Vietnamese Singer Released From Prison Four Months Early
RFA - 05/22/2017
A Vietnamese Catholic jailed since 2011 for singing politically sensitive songs
was released this week from prison four months before finishing his six-year
term, sources said.
Tran Vu Anh Binh was freed on May 21 and
returned to his home in Ho Chi Minh City, Binh told RFA’s Vietnamese Service in
“I feel elated, but now I am like a fish that
has been on the shore for a long time,” he said. “It’s back in the water now,
but it certainly can’t swim as fast as it would like.”
Arrested on Sept. 19, 2011, Binh was sentenced
in October 2012 to six years in jail for producing “propaganda against the
state” after allegedly contributing to a blog run by Patriot Youth, an overseas
political opposition group.
Several popular singers in Vietnam have
performed music by Binh, who is a choir member with the Catholic Redemptorist
Order and has written songs protesting against the imprisonment of dissidents.
The year spent in jail before Binh’s trial and
sentencing was counted as part of his sentence, and he was freed four months
ahead of his scheduled release.
During his time in prison, Binh tried not to
think about his eventual release or believe anything he was told by prison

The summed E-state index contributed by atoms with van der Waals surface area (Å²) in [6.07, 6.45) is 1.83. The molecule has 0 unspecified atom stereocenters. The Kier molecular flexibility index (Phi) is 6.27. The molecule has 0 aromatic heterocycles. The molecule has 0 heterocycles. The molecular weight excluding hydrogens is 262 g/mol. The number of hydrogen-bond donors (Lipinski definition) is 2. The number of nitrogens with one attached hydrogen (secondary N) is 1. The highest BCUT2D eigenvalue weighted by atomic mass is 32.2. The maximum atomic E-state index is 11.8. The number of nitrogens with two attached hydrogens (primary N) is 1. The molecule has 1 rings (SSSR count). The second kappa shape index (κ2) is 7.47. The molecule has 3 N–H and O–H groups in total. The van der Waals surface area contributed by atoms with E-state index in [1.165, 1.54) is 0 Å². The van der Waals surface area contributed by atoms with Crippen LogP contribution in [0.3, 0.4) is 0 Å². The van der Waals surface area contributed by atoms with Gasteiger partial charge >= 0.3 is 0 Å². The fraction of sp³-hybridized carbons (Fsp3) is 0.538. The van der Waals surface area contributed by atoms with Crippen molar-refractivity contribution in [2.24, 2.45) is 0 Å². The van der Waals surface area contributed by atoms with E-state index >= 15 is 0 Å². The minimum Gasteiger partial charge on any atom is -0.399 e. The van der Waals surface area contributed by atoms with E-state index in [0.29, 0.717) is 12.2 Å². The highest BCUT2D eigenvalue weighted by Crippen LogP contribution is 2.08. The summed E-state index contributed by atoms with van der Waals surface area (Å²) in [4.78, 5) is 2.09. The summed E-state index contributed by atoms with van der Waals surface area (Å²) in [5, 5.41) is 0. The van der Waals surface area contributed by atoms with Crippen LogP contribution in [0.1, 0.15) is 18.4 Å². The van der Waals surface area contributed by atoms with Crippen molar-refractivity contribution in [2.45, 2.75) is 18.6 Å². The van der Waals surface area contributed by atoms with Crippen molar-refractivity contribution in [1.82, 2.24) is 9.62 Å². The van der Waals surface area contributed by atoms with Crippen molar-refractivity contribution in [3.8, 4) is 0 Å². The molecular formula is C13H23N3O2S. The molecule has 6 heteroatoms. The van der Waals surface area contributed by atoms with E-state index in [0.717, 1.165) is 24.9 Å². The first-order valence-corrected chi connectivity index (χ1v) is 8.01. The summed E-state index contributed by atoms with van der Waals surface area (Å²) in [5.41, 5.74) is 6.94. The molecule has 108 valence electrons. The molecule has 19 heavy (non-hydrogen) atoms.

authorities, he said.
“Instead, I always prayed and entrusted
everything to God,” he said.
Because he was reluctant to disturb his family
or other relatives, he asked his family not to come get him up following his
release, he said.
“People from the Catholic choir also rented a
car to come pick me up, but my family told them I didn’t want them to do this,
and so they stopped.”
Hoping to resume his involvement in music, Binh
said he looks forward to singing again in his church’s choir.
“Father Le Quang Uy now introduces me to
everyone by saying, ‘Binh is a member of the choir, having just served a prison
term under the communists.”
“Please pray for me so that now I don't forget
the shared goals of the Vietnamese people,” Binh said.
“I am afraid I may become distracted, weakened
Reported by RFA’s Vietnamese Service.
Translated by Emily Peyman. Written in English by Richard Finney.